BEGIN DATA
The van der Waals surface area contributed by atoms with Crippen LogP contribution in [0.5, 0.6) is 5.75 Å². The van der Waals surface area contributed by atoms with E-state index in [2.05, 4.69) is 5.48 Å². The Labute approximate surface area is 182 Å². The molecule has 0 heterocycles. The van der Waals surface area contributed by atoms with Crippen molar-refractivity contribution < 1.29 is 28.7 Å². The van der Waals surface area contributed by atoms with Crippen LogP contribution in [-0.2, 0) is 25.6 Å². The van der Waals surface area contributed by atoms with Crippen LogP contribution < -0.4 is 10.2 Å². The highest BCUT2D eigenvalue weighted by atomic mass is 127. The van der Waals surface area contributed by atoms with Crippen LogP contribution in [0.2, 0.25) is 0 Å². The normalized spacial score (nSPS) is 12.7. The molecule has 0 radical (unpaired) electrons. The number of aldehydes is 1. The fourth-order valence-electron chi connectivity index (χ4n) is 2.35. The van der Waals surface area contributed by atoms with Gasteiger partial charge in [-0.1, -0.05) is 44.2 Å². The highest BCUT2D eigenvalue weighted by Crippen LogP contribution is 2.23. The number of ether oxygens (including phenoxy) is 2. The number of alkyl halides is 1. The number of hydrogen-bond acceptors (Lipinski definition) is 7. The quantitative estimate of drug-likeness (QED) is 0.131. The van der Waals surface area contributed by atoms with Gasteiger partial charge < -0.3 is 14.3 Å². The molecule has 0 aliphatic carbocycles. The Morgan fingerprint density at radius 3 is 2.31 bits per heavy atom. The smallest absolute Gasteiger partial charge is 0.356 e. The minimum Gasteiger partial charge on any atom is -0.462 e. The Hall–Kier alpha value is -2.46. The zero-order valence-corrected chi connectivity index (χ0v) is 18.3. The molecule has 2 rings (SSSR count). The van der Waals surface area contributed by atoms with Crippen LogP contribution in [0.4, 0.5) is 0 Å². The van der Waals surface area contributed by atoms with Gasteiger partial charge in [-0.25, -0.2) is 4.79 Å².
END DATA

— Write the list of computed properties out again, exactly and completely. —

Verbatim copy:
The van der Waals surface area contributed by atoms with Crippen LogP contribution in [0.5, 0.6) is 5.75 Å². The van der Waals surface area contributed by atoms with E-state index in [2.05, 4.69) is 5.48 Å². The Labute approximate surface area is 182 Å². The molecule has 0 heterocycles. The van der Waals surface area contributed by atoms with Crippen molar-refractivity contribution < 1.29 is 28.7 Å². The van der Waals surface area contributed by atoms with Crippen LogP contribution in [-0.2, 0) is 25.6 Å². The van der Waals surface area contributed by atoms with Crippen LogP contribution < -0.4 is 10.2 Å². The highest BCUT2D eigenvalue weighted by atomic mass is 127. The van der Waals surface area contributed by atoms with Crippen LogP contribution in [0.2, 0.25) is 0 Å². The normalized spacial score (nSPS) is 12.7. The molecule has 0 radical (unpaired) electrons. The number of aldehydes is 1. The fourth-order valence-electron chi connectivity index (χ4n) is 2.35. The van der Waals surface area contributed by atoms with Gasteiger partial charge in [-0.1, -0.05) is 44.2 Å². The highest BCUT2D eigenvalue weighted by Crippen LogP contribution is 2.23. The number of ether oxygens (including phenoxy) is 2. The number of alkyl halides is 1. The number of hydrogen-bond acceptors (Lipinski definition) is 7. The quantitative estimate of drug-likeness (QED) is 0.131. The van der Waals surface area contributed by atoms with Gasteiger partial charge < -0.3 is 14.3 Å². The molecule has 0 aliphatic carbocycles. The Morgan fingerprint density at radius 3 is 2.31 bits per heavy atom. The smallest absolute Gasteiger partial charge is 0.356 e. The minimum Gasteiger partial charge on any atom is -0.462 e. The Hall–Kier alpha value is -2.46. The zero-order valence-corrected chi connectivity index (χ0v) is 18.3. The molecule has 2 rings (SSSR count). The van der Waals surface area contributed by atoms with Crippen LogP contribution in [0.4, 0.5) is 0 Å². The van der Waals surface area contributed by atoms with Gasteiger partial charge in [-0.25, -0.2) is 4.79 Å².